Operations in 2005. During 2005, attention shifted to the North Waziristan district where Pakistani security forces made sporadic raids in which scores of suspected militants -- local Pashtun tribals, Afghans, and other foreigners such as Uzbeks and Arabs -- were killed or captured.(134) In early spring, Pakistani commanders issued warnings to Wazir tribal leaders that failure to expel foreign militants from the region would result in large-scale military operations and, in April, hundreds of Pakistani troops reportedly launched search operations for foreign militants in North Waziristan near the Afghan border.(135) A top U.S. military commander in Afghanistan claimed Pakistan was launching new major operations in the region, eliciting strong denials from a Pakistani commander who called the claim "highly irresponsible."(136) Reports suggest that tensions in North Waziristan remain high.(137)
The Islamabad government's "peace deals" with South Waziristan militants appear to have largely ended overt conflict there in 2005.(138) However, there are indications that underlying tensions remain significant and could bring future unrest.(139) In March, Islamic militants in the Wana area warned the peace there could unravel if the government reneged on promises to remove checkpoints and pay compensation for damage to local homes and, in May, a bomb exploded at the home of a tribal leader in South Waziristan, killing two women and four children. On the first anniversary of Nek Mohammed's June 2004 death, Muslim clerics and "thousands" of Taliban in South Waziristan reportedly marked occasion by vowing to continue their jihad against America. One month later, gunmen killed nine tribesmen, including five pro-government tribal elders, in three separate attacks in South Waziristan. The elders had been assisting army efforts to capture or kill fugitive Islamic militants in the region.(140) Despite this violence, Pakistani officials insist that Al Qaeda-linked militants have been completely eradicated from South Waziristan.(141)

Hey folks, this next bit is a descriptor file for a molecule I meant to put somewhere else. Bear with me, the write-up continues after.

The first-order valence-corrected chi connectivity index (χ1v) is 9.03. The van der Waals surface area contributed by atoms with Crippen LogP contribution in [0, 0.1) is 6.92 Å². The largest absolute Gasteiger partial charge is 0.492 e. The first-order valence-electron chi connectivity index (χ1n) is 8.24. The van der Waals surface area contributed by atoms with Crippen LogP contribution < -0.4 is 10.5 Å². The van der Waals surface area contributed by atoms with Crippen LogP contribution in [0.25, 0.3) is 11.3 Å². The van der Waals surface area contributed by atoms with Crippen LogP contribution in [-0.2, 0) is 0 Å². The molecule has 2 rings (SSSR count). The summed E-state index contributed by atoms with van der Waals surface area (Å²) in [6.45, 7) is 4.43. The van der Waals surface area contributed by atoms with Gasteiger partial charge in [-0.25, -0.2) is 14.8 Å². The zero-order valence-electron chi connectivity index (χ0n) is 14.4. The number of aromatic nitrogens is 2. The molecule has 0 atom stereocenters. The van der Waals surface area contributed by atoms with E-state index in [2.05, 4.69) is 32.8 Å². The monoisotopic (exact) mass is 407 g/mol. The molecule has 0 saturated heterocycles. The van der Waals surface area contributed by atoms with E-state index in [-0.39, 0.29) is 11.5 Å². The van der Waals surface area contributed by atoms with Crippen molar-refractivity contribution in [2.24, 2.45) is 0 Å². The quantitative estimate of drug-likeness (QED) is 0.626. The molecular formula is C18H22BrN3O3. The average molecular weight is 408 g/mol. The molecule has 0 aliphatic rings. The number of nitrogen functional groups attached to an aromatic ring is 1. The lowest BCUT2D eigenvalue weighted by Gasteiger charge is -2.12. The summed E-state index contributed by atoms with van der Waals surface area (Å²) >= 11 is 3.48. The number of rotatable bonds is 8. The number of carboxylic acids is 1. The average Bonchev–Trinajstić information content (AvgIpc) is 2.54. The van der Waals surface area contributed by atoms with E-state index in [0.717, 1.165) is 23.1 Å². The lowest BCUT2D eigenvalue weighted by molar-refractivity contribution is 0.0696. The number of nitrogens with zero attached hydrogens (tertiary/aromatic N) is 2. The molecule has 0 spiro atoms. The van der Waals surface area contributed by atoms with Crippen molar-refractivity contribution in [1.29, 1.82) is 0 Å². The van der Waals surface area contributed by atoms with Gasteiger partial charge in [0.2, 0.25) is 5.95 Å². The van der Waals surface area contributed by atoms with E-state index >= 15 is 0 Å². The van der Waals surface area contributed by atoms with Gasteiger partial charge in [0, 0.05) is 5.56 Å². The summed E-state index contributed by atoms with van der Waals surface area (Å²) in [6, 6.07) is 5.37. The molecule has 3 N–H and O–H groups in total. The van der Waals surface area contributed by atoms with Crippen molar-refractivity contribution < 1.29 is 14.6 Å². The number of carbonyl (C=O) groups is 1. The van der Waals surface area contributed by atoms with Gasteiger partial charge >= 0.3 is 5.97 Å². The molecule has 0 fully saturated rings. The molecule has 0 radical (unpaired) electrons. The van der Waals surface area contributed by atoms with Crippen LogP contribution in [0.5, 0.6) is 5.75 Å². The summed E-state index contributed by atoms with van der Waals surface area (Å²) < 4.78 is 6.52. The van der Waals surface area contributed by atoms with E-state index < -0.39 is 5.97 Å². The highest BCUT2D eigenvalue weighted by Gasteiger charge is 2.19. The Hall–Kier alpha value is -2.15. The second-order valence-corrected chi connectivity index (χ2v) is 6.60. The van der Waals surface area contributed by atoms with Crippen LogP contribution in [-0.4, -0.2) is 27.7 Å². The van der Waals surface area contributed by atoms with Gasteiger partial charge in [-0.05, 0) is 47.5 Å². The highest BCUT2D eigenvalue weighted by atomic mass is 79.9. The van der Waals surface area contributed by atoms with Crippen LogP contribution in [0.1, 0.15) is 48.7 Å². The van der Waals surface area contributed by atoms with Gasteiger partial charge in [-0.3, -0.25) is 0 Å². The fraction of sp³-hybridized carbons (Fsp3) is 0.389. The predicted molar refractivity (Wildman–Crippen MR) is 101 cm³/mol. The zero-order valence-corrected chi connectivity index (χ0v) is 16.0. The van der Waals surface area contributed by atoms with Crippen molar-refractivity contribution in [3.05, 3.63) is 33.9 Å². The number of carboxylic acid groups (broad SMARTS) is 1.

Fallout. As was noted above, President Musharraf's post-September 2001 policy reversals and his efforts to crack down on Islamic extremist groups likely motivated the two deadly December 2003 attempts to assassinate the Pakistani leader. As Pakistan's coercive counterterrorism policies became more vigorous, numerous observers warned that increased government pressure on tribal communities and military operations in the FATA were creating a backlash, sparking unrest and strengthening pro-Al Qaeda sentiments both there and in Pakistan's southern and eastern cities.(142) Developments in 2004 appeared to have borne out these analyses. As his army battled militants in South Waziristan in June of that year, President Musharraf told an interviewer that he was concerned about "fallout" from the recent military operations, and a Pakistan Army spokesman drew direct links between a six-week-long spate of mostly sectarian bombings and killings in Karachi and government efforts to root out militants in South Waziristan. A leading pro-Taliban militant in the tribal areas accused Islamabad of "conniving" with the U.S. government to kill Nek Mohammed, and he warned that military operations in South Waziristan would lead to further violence across Pakistan. Several international aid organizations suspended their operations in the Baluchistan province after receiving threats of suicide attacks.(143)
Islamic militant outrage appeared to again peak in mid-summer 2004: During the week spanning July and August, a suicide bomber killed a senior Pakistani intelligence officer in Kohat near the tribal areas; another suicide bomber murdered nine people in a failed attempt to assassinate Pakistan's Prime Minister-designate (an Al Qaeda-affiliated group claimed responsibility for the attack); and gunmen killed a police officer in a failed effort to assassinate the Baluchistan Chief Minister. As conflict and bloodshed in Pakistan increased, analysts again expressed acute concerns about the country's fundamental political stability.(144)